Cranial Nerves

Twelve pairs of cranial nerves arise from the underside of the brain. Except for the first pair, which begins within the cerebrum, these nerves originate from the brain stem. They pass from their sites of origin through foramina of the skull and lead to areas of the head, neck, and trunk.

Although most cranial nerves are mixed nerves, some of those associated with special senses, such as smell and vision, contain only sensory fibers. Others that innervate muscles and glands are primarily composed of motor fibers and have only limited sensory functions. These are neurons associated with certain receptors (proprioceptors) that respond to the rate or degree of contraction of skeletal muscles. Because these fibers contribute directly to motor control, cranial nerves whose only sensory component is from such proprioceptors are usually considered motor nerves. This pertains to cranial nerves III, IV, VI, XI and XII.

Neuron cell bodies to which the sensory fibers in the cranial nerves attach are located outside the brain and are usually in groups called ganglia (sing., ganglion). On the other hand, motor neuron cell bodies are typically located within the gray matter of the brain.

Cranial nerves are designated by numbers or name. The numbers indicate the order in which the nerves arise from the brain, from anterior to posterior. The names

Cranial Blood Vessels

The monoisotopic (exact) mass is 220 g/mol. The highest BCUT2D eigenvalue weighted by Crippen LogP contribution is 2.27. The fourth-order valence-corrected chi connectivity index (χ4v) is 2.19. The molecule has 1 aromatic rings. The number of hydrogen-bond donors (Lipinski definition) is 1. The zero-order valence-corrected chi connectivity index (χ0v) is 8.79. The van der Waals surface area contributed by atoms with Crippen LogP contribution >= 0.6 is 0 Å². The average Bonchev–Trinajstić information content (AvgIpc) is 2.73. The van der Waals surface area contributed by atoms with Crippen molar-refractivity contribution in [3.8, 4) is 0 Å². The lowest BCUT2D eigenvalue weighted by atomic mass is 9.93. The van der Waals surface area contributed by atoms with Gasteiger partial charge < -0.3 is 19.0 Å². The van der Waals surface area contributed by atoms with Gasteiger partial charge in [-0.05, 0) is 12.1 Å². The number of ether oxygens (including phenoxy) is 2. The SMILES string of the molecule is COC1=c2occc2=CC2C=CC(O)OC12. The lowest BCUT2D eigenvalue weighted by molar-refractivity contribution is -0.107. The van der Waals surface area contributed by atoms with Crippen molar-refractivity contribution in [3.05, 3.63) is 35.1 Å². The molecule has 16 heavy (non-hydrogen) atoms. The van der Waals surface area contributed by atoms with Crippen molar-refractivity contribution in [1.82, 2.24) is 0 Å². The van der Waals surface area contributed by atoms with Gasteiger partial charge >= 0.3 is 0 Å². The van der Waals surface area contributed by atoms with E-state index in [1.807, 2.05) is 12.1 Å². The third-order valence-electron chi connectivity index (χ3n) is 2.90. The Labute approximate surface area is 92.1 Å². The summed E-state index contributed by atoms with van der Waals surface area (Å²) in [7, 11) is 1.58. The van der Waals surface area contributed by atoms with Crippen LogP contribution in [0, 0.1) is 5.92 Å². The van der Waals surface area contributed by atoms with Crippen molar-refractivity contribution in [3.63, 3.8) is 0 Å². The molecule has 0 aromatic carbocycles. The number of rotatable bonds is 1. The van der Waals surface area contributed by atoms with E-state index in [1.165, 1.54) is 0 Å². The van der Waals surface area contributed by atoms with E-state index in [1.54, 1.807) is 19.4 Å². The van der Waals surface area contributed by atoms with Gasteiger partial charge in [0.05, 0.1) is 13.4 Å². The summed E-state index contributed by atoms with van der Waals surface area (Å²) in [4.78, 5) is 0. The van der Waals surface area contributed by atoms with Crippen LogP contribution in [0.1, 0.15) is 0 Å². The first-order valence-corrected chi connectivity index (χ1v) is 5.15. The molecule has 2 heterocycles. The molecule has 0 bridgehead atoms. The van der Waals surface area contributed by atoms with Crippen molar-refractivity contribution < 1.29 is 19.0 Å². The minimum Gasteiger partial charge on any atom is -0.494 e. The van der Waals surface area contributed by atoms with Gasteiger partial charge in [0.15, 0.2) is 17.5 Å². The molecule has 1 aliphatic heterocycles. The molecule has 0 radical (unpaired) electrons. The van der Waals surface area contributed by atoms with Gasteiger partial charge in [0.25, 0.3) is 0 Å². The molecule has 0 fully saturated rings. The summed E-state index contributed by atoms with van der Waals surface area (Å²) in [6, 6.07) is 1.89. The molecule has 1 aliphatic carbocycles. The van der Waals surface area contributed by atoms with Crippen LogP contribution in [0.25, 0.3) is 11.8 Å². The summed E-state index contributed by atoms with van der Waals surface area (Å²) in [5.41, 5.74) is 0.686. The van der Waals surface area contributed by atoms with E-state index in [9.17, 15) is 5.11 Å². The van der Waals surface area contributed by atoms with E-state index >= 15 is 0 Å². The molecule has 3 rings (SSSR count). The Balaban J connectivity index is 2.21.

Figure 11.25

Scanning electron micrograph of a peripheral nerve in cross section (350x). Note the bundles or fascicles of nerve fibers. Fibers include axons of motor neurons as well as peripheral processes of sensory neurons.

Figure 11.25

Scanning electron micrograph of a peripheral nerve in cross section (350x). Note the bundles or fascicles of nerve fibers. Fibers include axons of motor neurons as well as peripheral processes of sensory neurons.

Copyright by R.G. Kessel and R.H. Kardon, Tissues and Organs: A Text-Atlas of Scanning Electron Microscopy. 1979 (W.H. Freeman & Co.).

Olfactory bulb -Olfactory tract

Optic tract

Vestibulocochlear (VIII) —

Hypoglossal (XII)-

Oculomotor (III) Trochlear (IV) Trigeminal (V)

- Facial (VII) ■ Glossopharyngeal (IX) - Accessory (XI)

Figure 11.26

The cranial nerves, except for the first pair, arise from the brain stem. They are identified either by numbers indicating their order, their function, or the distribution of their fibers.

describe primary functions or the general distribution of their fibers (fig. 11.26).

The first pair of cranial nerves, the olfactory nerves (I), are associated with the sense of smell and contain only sensory neurons. These neurons synapse with bipolar neurons, located in the lining of the upper nasal cavity, that serve as olfactory receptor cells. Axons from these receptors pass upward through the cribriform plates of the ethmoid bone. The synapses occur in the olfactory bulbs, which are extensions of the cerebral cortex, located just beneath the frontal lobes. Sensory impulses travel from the olfactory bulbs along olfactory tracts to cerebral centers where they are interpreted. The result of this interpretation is the sensation of smell.

The second pair, the optic nerves (II), are sensory and lead from the eyes to the brain and are associated

Lacrimal nerve

Ophthalmic division

Maxillary division

Mandibular division

Lingual nerve

Inferior alveolar nerve

Lacrimal nerve

Ophthalmic division

Maxillary division

Mandibular division

Lingual nerve

Inferior alveolar nerve

Nerf Lacrymal

Lacrimal gland Eye

Infraorbital nerve Maxilla

Tongue

Mental nerve Mandible

Each trigeminal nerve has three large branches that supply various regions of the head and face: the ophthalmic division, the maxillary division, and the mandibular division.

Lacrimal gland Eye

Infraorbital nerve Maxilla

Tongue

Mental nerve Mandible

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